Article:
Many gamers get their start on the family computer, already connected to the internet. Perhaps they have a laptop that they already use for things such as school work and browsing the internet. It is possible if you bought a computer in the last decade that can be used for gaming and competitions. However, like any competitive sport requiring equipment, not all components are created equal. Chances are, you likely already have what your child needs to be able to not only play but compete in esports.
Gaming consoles (such as an Xbox or PlayStation) usually cost a few hundred dollars. The price can increase when combined with customizable controllers and headsets. The costs for gaming-compatible PCs can run the gambit from several hundred dollars to well into the thousands. The budget is one of the first and critical variables to work out with putting together a "gaming/competitive setup." The gaming budget will be used to search for the different parts of the setup. These are the main components esports athletes will need:
- PC or console
- Mouse and keyboard
- Headset and microphone
- Internet connection
With the rising interest in computers and gaming, several companies offer "pre-built" systems, allowing the user to select a gaming rig directly from the store or website. However, this tends to be the more expensive route. The tower of the setup will consume most budgets.
If your child has a niche for tinkering, then building your PC can create a bonding opportunity and save on costs. Parents can follow several step-by-step tutorials on YouTube. Linus Tech Tips, Paul's Hardware, and Bitwit provide excellent, easy-to-follow instructions for beginners to seasoned PC pros. PC Part Picker allows a gamer to piece together the different components needed for their computer; it also offers a comparison tool for all major PC part carriers and a function that will ensure those components are compatible.
Monitors are the 2nd most important component in a gamer's setup. Monitors are responsible for displaying a PC's image. Not all PCs are made equal, and monitors are no exception. A lot of information is displayed with monitors, so keeping the search simple goes a long way until the gamer gets more familiar with the terminology. The three primary specifications to look for when shopping for a monitor are screen resolution (1080p, 4K), refresh rate (translates to frames per second), and response time (the time it takes for the screen to display your input). It's important for gamers to keep in mind that they don't need a high-end monitor, especially if your PC or console does not support those specifications.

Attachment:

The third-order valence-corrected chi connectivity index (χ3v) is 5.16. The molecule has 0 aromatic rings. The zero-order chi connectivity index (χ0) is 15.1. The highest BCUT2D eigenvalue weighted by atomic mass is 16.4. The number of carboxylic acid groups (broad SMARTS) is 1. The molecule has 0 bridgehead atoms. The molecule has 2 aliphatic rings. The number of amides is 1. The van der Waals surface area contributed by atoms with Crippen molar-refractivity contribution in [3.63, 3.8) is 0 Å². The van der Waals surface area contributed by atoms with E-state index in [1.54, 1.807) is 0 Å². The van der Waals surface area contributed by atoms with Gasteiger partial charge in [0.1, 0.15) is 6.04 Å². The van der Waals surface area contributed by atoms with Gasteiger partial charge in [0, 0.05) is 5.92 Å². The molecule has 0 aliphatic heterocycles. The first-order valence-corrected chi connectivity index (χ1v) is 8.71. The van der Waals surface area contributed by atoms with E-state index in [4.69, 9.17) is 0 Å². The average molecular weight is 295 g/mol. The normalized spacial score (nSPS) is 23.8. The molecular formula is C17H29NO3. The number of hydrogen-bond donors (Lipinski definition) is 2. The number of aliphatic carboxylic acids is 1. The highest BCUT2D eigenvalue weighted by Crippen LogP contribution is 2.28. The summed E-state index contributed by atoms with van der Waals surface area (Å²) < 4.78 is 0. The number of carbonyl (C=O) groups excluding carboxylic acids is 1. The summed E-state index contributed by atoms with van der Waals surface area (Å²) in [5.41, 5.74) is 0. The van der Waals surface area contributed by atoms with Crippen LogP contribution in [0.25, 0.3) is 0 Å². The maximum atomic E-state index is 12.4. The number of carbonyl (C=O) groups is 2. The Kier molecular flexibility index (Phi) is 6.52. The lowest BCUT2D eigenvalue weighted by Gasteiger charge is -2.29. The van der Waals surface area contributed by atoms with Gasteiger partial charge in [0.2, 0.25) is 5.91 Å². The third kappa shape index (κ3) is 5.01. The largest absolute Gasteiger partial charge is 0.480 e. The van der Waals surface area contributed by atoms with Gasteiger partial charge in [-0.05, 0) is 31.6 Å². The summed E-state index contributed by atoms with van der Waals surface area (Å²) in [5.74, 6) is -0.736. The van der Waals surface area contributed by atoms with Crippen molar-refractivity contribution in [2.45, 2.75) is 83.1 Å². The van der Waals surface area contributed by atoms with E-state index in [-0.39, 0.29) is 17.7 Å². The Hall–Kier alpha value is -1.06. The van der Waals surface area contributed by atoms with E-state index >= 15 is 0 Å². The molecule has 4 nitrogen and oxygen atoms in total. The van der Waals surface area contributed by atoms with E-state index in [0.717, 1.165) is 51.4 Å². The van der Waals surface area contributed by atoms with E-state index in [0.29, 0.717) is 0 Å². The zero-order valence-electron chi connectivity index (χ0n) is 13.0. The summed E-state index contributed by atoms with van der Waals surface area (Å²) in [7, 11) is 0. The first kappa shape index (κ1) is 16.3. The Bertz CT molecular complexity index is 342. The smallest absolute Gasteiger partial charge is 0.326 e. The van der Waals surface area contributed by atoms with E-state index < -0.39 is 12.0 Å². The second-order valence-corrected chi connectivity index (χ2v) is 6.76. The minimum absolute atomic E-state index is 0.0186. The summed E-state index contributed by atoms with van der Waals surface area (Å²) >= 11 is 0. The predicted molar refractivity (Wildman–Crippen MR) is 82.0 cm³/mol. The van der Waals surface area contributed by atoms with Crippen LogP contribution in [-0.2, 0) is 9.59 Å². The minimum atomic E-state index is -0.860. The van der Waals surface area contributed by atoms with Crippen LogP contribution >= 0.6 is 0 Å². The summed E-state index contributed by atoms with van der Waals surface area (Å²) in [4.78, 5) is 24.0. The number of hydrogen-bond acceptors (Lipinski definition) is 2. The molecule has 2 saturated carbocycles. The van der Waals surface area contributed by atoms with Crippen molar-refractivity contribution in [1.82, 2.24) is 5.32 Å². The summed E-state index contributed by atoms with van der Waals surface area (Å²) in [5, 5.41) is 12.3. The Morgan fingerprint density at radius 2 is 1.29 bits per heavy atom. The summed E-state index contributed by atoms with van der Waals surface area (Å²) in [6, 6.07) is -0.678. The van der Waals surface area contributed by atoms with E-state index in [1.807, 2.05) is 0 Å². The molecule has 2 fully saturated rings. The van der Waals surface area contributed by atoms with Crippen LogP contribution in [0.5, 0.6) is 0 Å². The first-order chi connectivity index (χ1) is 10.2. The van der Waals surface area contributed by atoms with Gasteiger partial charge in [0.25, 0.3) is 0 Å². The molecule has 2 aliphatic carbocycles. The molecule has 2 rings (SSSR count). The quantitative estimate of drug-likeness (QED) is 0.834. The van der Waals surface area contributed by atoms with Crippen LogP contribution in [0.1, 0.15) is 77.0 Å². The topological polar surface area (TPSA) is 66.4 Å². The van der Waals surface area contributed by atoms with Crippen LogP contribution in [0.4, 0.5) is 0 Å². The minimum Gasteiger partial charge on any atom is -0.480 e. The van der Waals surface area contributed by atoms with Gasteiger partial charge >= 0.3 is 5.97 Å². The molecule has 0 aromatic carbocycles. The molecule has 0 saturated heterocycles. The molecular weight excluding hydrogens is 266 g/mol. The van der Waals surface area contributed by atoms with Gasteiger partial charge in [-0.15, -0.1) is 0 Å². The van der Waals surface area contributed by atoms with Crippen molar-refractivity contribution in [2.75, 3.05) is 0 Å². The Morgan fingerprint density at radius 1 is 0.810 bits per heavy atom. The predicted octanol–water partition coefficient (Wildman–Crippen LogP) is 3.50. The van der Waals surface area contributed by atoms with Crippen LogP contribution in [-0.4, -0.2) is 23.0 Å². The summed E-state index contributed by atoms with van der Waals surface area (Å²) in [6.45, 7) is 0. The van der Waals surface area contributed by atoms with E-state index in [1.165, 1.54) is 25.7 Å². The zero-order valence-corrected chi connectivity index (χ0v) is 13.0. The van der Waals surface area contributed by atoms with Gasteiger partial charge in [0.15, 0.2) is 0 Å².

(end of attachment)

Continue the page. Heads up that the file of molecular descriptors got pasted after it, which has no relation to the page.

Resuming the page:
A pretty good entry-level to intermediate monitor would be 24-27 inches, 1080p resolution, 165Hz refresh rate or higher, and a one-millisecond response time. Many monitors also provide extra compatibility, such as G-Sync or FreeSync, that allows the monitor to communicate better with the graphics card. Consult PC or console specifications if either of these is available.
Selecting this peripheral is based mainly on personal preference when building a setup. There are many options for the mouse and keyboard. The mouse's weight and button locations depend on the gamer, game, and style of play. Keyboards are chosen similarly. A popular type of keyboard for esports gamers is a mechanical keyboard. These can also be customized with specific keycaps tuned to the sound and feel your gamer prefers.
Headsets don't need to be anything spectacular, in all fairness. Communication is instrumental in these competitions. If a gamer plays first-person shooters like Fortnite or Apex Legends, it's recommend to have a headset with surround sound capabilities. This feature could save the gamer's virtual life when they're on the line. Lastly, the headset will need a microphone.
As far as an internet connection goes, the more bandwidth, the better. With virtual competitions, having the ability to download real-time data from the game's server milliseconds faster than an opponent can be the difference between winning and losing. A gamer can only blame lag for so long.
In addition to the basic setup, special considerations should be made if a gamer is into streaming or content creation to accompany their esports. Rather than just entry-level equipment, it's recomended to invest a little more. The PC will not only need to run the game but run the programs to broadcast or record the gameplay. This is where a gamer can "help with the bills."
Many platforms for content creation, such as YouTube and Twitch, allow gamers to monetize their content. This is a golden opportunity for parents to become involved and help teach their kids about finances. For parents, it is beneficial to look closely at the terms of service for each platform and provide guidance. Content creation can be one way to help offset the costs of the setup and can help pay for the monthly internet bill. The best part of this investment is that once a young gamer's content becomes monetized, the costs of the gaming equipment can be tax-deductible. That's right! esports can help pave a path for the young athlete to entrepreneurship!